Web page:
Tomlin focusing on limiting number of homers

Tomlin focusing on limiting number of homers

Tomlin focusing on limiting number of homers
DETROIT -- Josh Tomlin understands that he is going to allow home runs. And the Indians starter also knows he is probably going to give up more long balls than most starters around the league. It is simply a product of his pitch-to-contact style.

Still, Tomlin wants to find a way to limit the number of balls leaving the yard.

"I know the home runs are going to happen," Tomlin said on Saturday. "But I do feel like there are some adjustments I can make to limit that."

During Friday's 4-1 loss to the Tigers, Tomlin allowed three home runs, giving him 23 long balls allowed on the season. That represents the second-highest total in the American League behind Texas' Colby Lewis.

The high home run rate is misleading, though. Due to Tomlin's low WHIP (1.03), the damage done by the homers has been minimal. Consider that 15 of the 23 homers have been solo shots and the fact that 43 percent of Tomlin's runs allowed (32 of 74) overall have come via the long ball.

Cleveland has an 8-5 record in the 13 games in which Tomlin has surrendered at least one home run, and the right-hander is currently 12-6 with a 4.03 ERA. Among the 101 American League pitchers who have given up at least six homers this year, Tomlin is the lone hurler with more homers than walks (20) allowed.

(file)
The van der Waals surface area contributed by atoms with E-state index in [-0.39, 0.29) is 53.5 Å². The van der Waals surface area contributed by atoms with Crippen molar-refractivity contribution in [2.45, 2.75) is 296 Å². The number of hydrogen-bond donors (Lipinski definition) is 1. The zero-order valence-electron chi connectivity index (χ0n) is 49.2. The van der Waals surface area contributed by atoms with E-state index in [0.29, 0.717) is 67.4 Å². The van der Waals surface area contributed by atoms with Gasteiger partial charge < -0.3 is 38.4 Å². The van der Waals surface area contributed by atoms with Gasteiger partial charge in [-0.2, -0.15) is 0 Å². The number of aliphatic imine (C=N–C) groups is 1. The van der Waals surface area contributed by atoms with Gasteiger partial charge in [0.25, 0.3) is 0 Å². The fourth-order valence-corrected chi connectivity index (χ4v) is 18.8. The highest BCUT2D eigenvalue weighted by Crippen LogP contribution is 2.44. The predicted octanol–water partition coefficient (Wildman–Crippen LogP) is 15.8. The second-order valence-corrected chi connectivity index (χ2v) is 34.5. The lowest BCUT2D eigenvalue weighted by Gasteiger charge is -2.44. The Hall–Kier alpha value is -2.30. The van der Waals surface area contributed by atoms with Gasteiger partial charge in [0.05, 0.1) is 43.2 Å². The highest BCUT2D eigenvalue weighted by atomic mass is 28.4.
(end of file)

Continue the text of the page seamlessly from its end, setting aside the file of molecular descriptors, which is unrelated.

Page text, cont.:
Needless to say, despite the bloated homer figure, the Indians are happy with Tomlin's performance.

"We'll take him," Indians manager Manny Acta said. "We like him the way he is. He's been very effective for us."

That does not mean that Tomlin is satisfied.

"I want a low WHIP for that reason alone," Tomlin said. "But I definitely need to make an adjustment on that to where, if I do have 80 pitches in the seventh inning, I have a chance to finish that game. That's something I want to be able to do.

"I've got to make the adjustment. I've got to figure out what makes me more susceptible in the later innings to the home run."

The problem does not rest with one pitch. After all, Tomlin had a sinker, changeup and fastball tagged for home runs in Friday's outing. The right-hander said he needs to continue to explore different ways to mix up his pitch sequences in order to keep hitters guessing into the later innings.

Overhauling his style is not an option.

"I'm coming right at you, and I don't care who you are or what you've done," Tomlin said. "That's kind of what I have to be, I feel like. Being around the plate as much as I am, if I start walking guys and getting heavy traffic on the bases, it could end up pretty bad for me."